Dress: Ghanaians are very meticulous about their dress in the workplace and wear their good clothes. They are particular about their personal hygiene (a real accomplishment in communities of mud-brick houses and no running water), and cleanliness is a sign of respect. Volunteers are expected to dress and behave accordingly.

LGBTQ: Lesbian, Gay, Bi-sexual, Transgender, or Queer (LGBTQ) Volunteers have served successfully in Ghana; however, it should be noted Ghana has some restrictive laws that target certain sexual acts. Volunteers will need to be mindful of cultural norms and country-specific laws, and use their best judgment to determine how to approach topics related to sexual orientation and gender identity in their communities and host countries. Staff and currently serving Volunteers will address this topic during pre-service training, and identify support mechanisms for incoming trainees

Learn more about the Volunteer experience in Ghana: Get detailed information on culture, communications, housing, and safety — including crime statistics [PDF] — in order to make a well-informed decision about serving.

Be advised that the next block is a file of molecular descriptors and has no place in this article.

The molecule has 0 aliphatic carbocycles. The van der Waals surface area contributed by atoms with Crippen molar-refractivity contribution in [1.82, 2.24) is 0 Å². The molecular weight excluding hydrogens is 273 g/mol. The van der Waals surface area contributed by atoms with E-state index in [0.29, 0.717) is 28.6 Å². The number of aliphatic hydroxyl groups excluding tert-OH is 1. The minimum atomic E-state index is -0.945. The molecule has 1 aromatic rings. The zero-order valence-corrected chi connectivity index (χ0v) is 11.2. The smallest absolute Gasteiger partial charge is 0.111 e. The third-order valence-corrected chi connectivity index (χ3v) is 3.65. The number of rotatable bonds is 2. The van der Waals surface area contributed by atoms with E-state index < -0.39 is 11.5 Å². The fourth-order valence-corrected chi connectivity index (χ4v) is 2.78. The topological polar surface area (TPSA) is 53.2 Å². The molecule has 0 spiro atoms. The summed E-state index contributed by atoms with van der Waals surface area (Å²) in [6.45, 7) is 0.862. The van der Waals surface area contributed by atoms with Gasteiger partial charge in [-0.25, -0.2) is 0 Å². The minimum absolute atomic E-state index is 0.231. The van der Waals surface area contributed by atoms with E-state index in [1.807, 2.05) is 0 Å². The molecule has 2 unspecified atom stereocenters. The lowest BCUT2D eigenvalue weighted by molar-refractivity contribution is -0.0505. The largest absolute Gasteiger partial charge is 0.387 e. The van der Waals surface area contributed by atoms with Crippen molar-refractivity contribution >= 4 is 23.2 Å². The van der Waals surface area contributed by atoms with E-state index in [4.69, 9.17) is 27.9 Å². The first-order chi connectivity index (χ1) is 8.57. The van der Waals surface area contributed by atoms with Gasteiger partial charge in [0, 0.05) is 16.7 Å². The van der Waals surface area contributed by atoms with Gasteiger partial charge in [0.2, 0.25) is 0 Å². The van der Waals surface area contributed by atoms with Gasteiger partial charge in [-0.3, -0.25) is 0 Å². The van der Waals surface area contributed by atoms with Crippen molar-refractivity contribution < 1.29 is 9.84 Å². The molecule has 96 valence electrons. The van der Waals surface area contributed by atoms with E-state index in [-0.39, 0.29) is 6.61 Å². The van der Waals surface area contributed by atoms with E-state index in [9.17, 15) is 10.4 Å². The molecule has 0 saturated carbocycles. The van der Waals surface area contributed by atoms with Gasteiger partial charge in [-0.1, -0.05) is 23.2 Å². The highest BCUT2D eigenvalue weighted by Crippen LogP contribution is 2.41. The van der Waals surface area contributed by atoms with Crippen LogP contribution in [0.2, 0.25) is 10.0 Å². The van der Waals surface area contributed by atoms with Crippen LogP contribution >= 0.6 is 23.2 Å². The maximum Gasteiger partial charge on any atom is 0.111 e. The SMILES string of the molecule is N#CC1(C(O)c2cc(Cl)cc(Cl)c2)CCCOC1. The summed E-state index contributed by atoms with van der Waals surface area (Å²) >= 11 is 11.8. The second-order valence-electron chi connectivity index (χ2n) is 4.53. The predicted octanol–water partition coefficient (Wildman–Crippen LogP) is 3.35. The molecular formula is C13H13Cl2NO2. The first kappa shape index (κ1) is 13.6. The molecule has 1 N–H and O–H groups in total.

Couples Information

Ghana is always eager to accept couples whenever possible. Your partner must qualify and apply for:

Secondary Education Math Teacher
or
Secondary Education Science Teacher

Couples live with the same homestay family during PST and live in the same accommodation during their 2-year service at site.

Medical Considerations in Ghana

  • Ghana may not be able to support Volunteers with the following medical conditions: insulin-dependent diabetes; HIV; airway support; ongoing counseling.
  • The following medication(s) are not permitted for legal or cultural reasons: none identified.   
  • Volunteers who should avoid the following food(s) may not be able to serve: none identified. 
  • After arrival in Ghana, Peace Corps provides and applicants are required to have an annual flu shot, to take daily or weekly medication to prevent malaria, and to receive mandatory immunizations.

Before you apply, please review Medical Information for Applicants to learn about the clearance process and other health conditions that are difficult to accommodate in Peace Corps service.